Character design is frequently fraught with stumbling blocks. Although many well-known figures from cartoons, advertising, and films appear simple, creating your own character from scratch requires a lot of creative thinking. In fact, a great deal of effort and talent will have gone into making them so effective.
Creating character has always been about keeping it basic, from Mickey Mouse’s famed three-fingered hands (designed to speed up production when he was first developed for animations in the 1920s) to the elegant simplicity of Homer Simpson. See our Disney Plus guide for more information on these and other classic characters.
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But, in terms of character design, what should you think about? Aside from clean lines and clearly readable characteristics, knowing what to accentuate and what to minimise, how to add depth and backdrop, and how to develop personality are all important considerations.
Then there’s the issue of learning how to draw your character design. You’ll need to make sure it works from any angle if it’s going to be utilised in motion or as part of a comic strip.
Don’t let the magic go.
Many character designers begin their work with a rough sketch. And most designers think that this is often where the character’s essence is captured. So, when you’re putting together your design, keep that magic in mind.
Laurie Rowan explains, “I strive to maintain to my initial artistic technique because the instinct is to clean everything up.” “I prefer not to feel as if I’ve invented characters; I prefer to feel as if I’ve just met them.”
“Don’t get caught up in the intricacies when you’re first starting out with your character design,” Pernille rum advises. “Decide what you want to say, then do free sketches with movement, acting, and a sense of flow.” As soon as you start tightening up the drawing, you’ll lose part of the dynamism, therefore it’s critical to have as much life as possible in the early phases. It’s nearly tough to incorporate movement later, so make sure it’s in the first sketch.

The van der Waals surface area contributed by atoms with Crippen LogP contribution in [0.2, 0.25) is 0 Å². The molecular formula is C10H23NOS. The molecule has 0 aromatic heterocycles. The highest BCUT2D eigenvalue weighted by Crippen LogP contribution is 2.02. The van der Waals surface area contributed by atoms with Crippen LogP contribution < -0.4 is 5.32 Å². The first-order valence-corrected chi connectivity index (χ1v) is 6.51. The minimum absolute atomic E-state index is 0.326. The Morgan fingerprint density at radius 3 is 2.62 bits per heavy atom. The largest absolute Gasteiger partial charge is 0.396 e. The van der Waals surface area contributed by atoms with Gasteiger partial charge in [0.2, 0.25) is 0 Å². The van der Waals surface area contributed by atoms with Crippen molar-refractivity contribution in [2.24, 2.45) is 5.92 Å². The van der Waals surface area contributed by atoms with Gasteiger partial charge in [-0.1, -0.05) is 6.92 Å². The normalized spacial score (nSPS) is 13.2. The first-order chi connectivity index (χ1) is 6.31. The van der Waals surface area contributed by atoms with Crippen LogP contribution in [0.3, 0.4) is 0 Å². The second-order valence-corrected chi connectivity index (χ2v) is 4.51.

Look into other people’s characters.
It can be instructive to try to figure out why certain character designs work and others don’t. There’s no shortage of research material, with illustrated characters popping up everywhere: on TV advertisements, cereal boxes, shop signs, fruit stickers, mobile phone animations, and more. Examine these character designs and consider what makes some of them successful and what you enjoy about them in particular.
“When working with characters, you need to feel motivated,” rum adds, “and research can help you do that.” You can build a visual library in your head. Try to pay attention to the people around you — how they walk, gesture, and dress – and include that into your design.”
Keep the original concept in mind.
It’s all too simple to get influenced by our favourite designs inadvertently. Cornelia Geppert, CEO of Jo-Mei, a small independent game studio, is a big fan of The Last Guardian because of its unique style and fantastic video game character designs.
One of her team members had to tell her that their Sea of Solitude design was too similar to The Last Guardian at one point. When she looked back at her early artworks, it brought back memories of how she felt while producing them. The project was re-adjusted to its original course.